Thursday, April 9, 2009 | Switching from old assessments to new ones was meant to improve how San Diego Unified teachers gauge what children are learning, where they are lagging and how to help them. But the change was not painless. Nor was it free.
As of December, less than halfway through the school year, the school district had already spent $710,000 on testing — roughly 80 percent of what it shelled out on tests the entire previous year — according to a voiceofsandiego.org analysis of San Diego Unified data. Replacing two of the tests was estimated to cost more than $600,000 this year in new booklets and testing kits with score sheets and tablets that students read from. Other tests were expanded to more grades. Staffers have estimated that San Diego Unified will spend nearly twice as much on tests this year compared to last.
Costs will likely drop significantly next year because the materials do not need to be replaced yearly. And San Diego Unified is actually spending less than it originally budgeted on testing this school year, cutting back more than $700,000 on travel, supplies and other costs.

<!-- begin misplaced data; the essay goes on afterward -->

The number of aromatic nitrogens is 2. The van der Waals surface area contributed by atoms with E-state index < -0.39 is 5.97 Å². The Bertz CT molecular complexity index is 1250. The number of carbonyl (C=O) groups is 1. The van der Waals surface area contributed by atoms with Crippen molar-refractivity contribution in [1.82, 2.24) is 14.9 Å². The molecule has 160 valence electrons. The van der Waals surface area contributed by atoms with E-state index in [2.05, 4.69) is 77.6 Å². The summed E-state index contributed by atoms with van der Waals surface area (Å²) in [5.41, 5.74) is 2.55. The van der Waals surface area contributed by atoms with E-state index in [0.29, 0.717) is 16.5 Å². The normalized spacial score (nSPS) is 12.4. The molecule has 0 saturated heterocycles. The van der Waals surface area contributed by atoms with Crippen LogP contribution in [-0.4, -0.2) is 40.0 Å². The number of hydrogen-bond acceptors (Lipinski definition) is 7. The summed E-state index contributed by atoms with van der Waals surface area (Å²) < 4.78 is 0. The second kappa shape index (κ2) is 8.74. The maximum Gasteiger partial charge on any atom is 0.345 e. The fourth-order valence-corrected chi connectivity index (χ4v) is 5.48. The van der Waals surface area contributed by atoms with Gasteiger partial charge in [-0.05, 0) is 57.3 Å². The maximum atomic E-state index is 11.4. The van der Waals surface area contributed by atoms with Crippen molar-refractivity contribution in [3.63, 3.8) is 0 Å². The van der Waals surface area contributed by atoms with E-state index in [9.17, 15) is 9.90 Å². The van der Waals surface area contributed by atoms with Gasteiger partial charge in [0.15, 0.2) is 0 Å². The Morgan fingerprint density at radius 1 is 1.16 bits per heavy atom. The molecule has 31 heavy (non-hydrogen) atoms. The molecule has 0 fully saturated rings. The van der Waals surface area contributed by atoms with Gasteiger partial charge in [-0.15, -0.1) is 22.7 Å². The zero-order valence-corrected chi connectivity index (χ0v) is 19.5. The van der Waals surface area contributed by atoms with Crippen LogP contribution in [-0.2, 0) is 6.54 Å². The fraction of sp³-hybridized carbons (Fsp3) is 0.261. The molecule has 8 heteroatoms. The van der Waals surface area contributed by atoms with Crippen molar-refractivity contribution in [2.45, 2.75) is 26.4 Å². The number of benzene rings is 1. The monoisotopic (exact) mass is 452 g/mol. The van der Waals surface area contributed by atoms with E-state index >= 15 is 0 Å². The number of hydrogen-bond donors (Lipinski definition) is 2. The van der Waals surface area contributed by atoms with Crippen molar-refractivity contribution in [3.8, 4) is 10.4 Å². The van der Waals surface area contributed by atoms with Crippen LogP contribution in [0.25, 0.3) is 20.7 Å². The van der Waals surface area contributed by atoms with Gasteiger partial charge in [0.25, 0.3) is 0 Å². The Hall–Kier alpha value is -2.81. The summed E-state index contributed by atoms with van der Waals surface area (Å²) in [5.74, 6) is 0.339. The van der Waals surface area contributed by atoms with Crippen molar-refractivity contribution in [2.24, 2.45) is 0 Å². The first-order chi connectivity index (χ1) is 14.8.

But budgets are bleeding in San Diego Unified and testing is already under the microscope. Unsatisfied with the limited and tardy data supplied by testing under No Child Left Behind, the school district imposes a number of additional tests of its own, aiming to zero in on problems quickly so teachers have time to fix them. Teachers are deeply divided on whether the tests are worth their time. Their complaints have already convinced the school district to pare back on testing, jettisoning two planned tests that they decided were redundant or unnecessary.
Despite the recent bump, testing costs have actually decreased over the past four years, according to data supplied by San Diego Unified, which include costs for printing, materials and the staffing for central offices devoted to testing.
Manpower and paperwork to get both state and school district tests out to schools, graded and gathered cost more than $1.1 million four years ago. Those costs dipped year by year to roughly $880,000 last school year — a 21 percent drop over time. Karen Bachofer, the district’s executive director of research and evaluation, chalked up the overall drop to San Diego Unified merging two testing departments into one and using its staffers more efficiently.